She went further to add when asked how they protect the chil­dren who they work with that they are competing for the same goods the children carry and so they are treated purely as competitors. The emotions were simmering at this point. Our intern who was finishing her internship that night with us could not control her tears. Janina couldn’t believe that these women are living openly and the privileges she enjoys as a young woman was simply unavailable to them.

She was not only watching a movie at this stage, she was at close quarters with the subjects of the story. For those of us who were there that evening and have always been there doing our monthly outreaches with these girls, we kept asking one question: what is the government doing to stop rural urban migration? What laws protect children from being sent from their homes to come and make ends meet on their own in Accra? Which laws are protecting children to be children, and why isn’t the law biting deep on parents who send their under aged children to Accra to make money?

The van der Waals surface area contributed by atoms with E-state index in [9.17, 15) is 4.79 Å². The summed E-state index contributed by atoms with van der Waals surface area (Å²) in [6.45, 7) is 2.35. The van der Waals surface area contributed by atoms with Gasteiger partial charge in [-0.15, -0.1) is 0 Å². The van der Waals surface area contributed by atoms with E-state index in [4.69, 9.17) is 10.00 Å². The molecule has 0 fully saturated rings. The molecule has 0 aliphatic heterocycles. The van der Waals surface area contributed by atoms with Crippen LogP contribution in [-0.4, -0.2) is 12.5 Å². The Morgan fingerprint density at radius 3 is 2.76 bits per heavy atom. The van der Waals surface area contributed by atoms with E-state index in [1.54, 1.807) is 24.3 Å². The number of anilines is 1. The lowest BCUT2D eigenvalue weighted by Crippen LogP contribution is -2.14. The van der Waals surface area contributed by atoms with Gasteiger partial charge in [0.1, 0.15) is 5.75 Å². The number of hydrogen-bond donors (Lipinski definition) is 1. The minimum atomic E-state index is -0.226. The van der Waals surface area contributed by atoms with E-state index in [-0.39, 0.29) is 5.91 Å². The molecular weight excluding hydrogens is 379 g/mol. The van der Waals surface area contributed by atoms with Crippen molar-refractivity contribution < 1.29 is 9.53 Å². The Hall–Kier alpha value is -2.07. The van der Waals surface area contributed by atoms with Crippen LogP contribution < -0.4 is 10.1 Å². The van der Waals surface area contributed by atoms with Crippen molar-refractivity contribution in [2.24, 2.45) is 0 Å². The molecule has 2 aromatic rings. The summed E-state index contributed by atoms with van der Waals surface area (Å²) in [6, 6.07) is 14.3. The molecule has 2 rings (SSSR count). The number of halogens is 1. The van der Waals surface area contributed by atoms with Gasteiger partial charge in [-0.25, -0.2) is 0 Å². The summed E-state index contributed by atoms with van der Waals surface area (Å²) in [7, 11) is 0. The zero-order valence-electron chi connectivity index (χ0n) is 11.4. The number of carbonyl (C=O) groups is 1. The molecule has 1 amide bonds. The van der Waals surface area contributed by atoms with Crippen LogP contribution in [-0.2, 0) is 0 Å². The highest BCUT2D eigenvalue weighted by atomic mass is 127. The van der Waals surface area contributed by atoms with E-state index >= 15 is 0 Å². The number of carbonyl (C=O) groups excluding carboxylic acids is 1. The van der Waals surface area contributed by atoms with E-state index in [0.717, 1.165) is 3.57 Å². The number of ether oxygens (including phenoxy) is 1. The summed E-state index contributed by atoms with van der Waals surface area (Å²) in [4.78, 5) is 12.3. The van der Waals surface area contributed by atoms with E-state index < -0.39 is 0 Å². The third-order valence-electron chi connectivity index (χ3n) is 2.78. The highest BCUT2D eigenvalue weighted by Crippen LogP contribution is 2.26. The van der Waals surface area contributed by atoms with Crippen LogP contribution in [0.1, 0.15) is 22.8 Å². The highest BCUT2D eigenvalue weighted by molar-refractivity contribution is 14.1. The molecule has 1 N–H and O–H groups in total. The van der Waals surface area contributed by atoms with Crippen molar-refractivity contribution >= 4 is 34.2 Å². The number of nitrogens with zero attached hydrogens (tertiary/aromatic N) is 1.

The Act of the parliament of the Republic of Ghana entitled ‘The Children’s Act, 1998’ defines a child as a person below the age of eighteen years. Section 2 of the same act dictates that the best interest of the child shall be par­amount in any matter concerning the child.

Section 5 also states that the child has the right to grow up with parents and no person shall deny a child the right to live with his parents and family and the right to grow up in a caring and peaceful environment unless it is proved in court that living with their parents would:

(a) lead to significant harm to the child; or

(b) subject the child to serious abuse; or

(c) not be in the best interest of the child.

The section 6 of the same act speaks on parental duty and responsibility and no parent shall deprive a child welfare whether: